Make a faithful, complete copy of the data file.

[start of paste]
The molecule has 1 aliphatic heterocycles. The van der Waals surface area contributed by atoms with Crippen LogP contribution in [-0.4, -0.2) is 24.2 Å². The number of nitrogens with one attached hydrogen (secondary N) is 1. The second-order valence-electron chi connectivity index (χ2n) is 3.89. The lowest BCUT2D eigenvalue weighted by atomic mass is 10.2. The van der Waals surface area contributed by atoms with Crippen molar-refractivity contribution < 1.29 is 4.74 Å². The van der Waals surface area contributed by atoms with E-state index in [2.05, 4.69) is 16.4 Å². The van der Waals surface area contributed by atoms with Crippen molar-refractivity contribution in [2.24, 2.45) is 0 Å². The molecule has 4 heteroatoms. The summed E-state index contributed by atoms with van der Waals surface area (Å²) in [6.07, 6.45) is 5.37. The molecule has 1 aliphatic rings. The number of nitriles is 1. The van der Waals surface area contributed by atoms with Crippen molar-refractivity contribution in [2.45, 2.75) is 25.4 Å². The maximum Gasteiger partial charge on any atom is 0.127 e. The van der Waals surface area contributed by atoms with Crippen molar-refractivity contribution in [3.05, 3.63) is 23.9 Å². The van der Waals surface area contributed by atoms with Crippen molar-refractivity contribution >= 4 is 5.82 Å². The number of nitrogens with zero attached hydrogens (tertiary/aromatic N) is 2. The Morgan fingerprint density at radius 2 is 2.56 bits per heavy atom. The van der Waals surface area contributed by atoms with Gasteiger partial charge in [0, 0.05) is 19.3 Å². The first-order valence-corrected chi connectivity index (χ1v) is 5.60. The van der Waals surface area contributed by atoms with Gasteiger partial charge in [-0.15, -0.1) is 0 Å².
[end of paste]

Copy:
The molecule has 1 aliphatic heterocycles. The van der Waals surface area contributed by atoms with Crippen LogP contribution in [-0.4, -0.2) is 24.2 Å². The number of nitrogens with one attached hydrogen (secondary N) is 1. The second-order valence-electron chi connectivity index (χ2n) is 3.89. The lowest BCUT2D eigenvalue weighted by atomic mass is 10.2. The van der Waals surface area contributed by atoms with Crippen molar-refractivity contribution < 1.29 is 4.74 Å². The van der Waals surface area contributed by atoms with E-state index in [2.05, 4.69) is 16.4 Å². The van der Waals surface area contributed by atoms with Crippen molar-refractivity contribution in [2.24, 2.45) is 0 Å². The molecule has 4 heteroatoms. The summed E-state index contributed by atoms with van der Waals surface area (Å²) in [6.07, 6.45) is 5.37. The molecule has 1 aliphatic rings. The number of nitriles is 1. The van der Waals surface area contributed by atoms with Crippen molar-refractivity contribution in [2.45, 2.75) is 25.4 Å². The maximum Gasteiger partial charge on any atom is 0.127 e. The van der Waals surface area contributed by atoms with Crippen molar-refractivity contribution in [3.05, 3.63) is 23.9 Å². The van der Waals surface area contributed by atoms with Crippen molar-refractivity contribution >= 4 is 5.82 Å². The number of nitrogens with zero attached hydrogens (tertiary/aromatic N) is 2. The Morgan fingerprint density at radius 2 is 2.56 bits per heavy atom. The van der Waals surface area contributed by atoms with Gasteiger partial charge in [0, 0.05) is 19.3 Å². The first-order valence-corrected chi connectivity index (χ1v) is 5.60. The van der Waals surface area contributed by atoms with Gasteiger partial charge in [-0.15, -0.1) is 0 Å².